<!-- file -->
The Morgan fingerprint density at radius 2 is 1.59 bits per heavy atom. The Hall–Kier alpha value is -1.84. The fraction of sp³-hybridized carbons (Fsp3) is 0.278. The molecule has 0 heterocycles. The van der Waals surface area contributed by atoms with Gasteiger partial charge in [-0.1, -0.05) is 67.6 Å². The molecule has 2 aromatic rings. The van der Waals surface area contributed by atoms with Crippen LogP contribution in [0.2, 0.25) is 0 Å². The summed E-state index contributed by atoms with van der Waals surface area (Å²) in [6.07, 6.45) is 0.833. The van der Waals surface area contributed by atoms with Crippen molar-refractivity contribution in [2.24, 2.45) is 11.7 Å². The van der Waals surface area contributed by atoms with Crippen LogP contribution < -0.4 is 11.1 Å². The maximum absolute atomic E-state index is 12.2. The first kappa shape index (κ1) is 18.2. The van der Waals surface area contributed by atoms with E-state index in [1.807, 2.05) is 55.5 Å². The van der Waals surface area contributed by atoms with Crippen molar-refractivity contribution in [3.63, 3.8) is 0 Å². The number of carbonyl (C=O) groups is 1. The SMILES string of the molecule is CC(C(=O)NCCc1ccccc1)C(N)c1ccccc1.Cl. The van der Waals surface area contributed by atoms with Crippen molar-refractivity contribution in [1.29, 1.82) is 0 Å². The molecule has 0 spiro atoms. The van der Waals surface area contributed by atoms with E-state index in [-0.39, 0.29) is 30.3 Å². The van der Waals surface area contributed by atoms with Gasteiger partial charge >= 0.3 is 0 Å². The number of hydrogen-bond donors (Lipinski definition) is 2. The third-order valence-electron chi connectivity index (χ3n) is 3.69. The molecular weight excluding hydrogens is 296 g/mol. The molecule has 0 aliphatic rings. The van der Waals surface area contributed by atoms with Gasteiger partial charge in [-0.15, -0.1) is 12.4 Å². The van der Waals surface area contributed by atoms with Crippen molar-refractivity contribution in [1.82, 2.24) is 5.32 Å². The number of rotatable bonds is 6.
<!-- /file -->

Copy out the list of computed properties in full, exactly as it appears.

The Morgan fingerprint density at radius 2 is 1.59 bits per heavy atom. The Hall–Kier alpha value is -1.84. The fraction of sp³-hybridized carbons (Fsp3) is 0.278. The molecule has 0 heterocycles. The van der Waals surface area contributed by atoms with Gasteiger partial charge in [-0.1, -0.05) is 67.6 Å². The molecule has 2 aromatic rings. The van der Waals surface area contributed by atoms with Crippen LogP contribution in [0.2, 0.25) is 0 Å². The summed E-state index contributed by atoms with van der Waals surface area (Å²) in [6.07, 6.45) is 0.833. The van der Waals surface area contributed by atoms with Crippen molar-refractivity contribution in [2.24, 2.45) is 11.7 Å². The van der Waals surface area contributed by atoms with Crippen LogP contribution < -0.4 is 11.1 Å². The maximum absolute atomic E-state index is 12.2. The first kappa shape index (κ1) is 18.2. The van der Waals surface area contributed by atoms with E-state index in [1.807, 2.05) is 55.5 Å². The van der Waals surface area contributed by atoms with Crippen molar-refractivity contribution in [3.63, 3.8) is 0 Å². The number of carbonyl (C=O) groups is 1. The SMILES string of the molecule is CC(C(=O)NCCc1ccccc1)C(N)c1ccccc1.Cl. The van der Waals surface area contributed by atoms with Crippen molar-refractivity contribution in [1.29, 1.82) is 0 Å². The molecule has 0 spiro atoms. The van der Waals surface area contributed by atoms with E-state index in [-0.39, 0.29) is 30.3 Å². The van der Waals surface area contributed by atoms with Gasteiger partial charge >= 0.3 is 0 Å². The number of hydrogen-bond donors (Lipinski definition) is 2. The third-order valence-electron chi connectivity index (χ3n) is 3.69. The molecular weight excluding hydrogens is 296 g/mol. The molecule has 0 aliphatic rings. The van der Waals surface area contributed by atoms with Gasteiger partial charge in [-0.15, -0.1) is 12.4 Å². The van der Waals surface area contributed by atoms with Crippen molar-refractivity contribution in [1.82, 2.24) is 5.32 Å². The number of rotatable bonds is 6.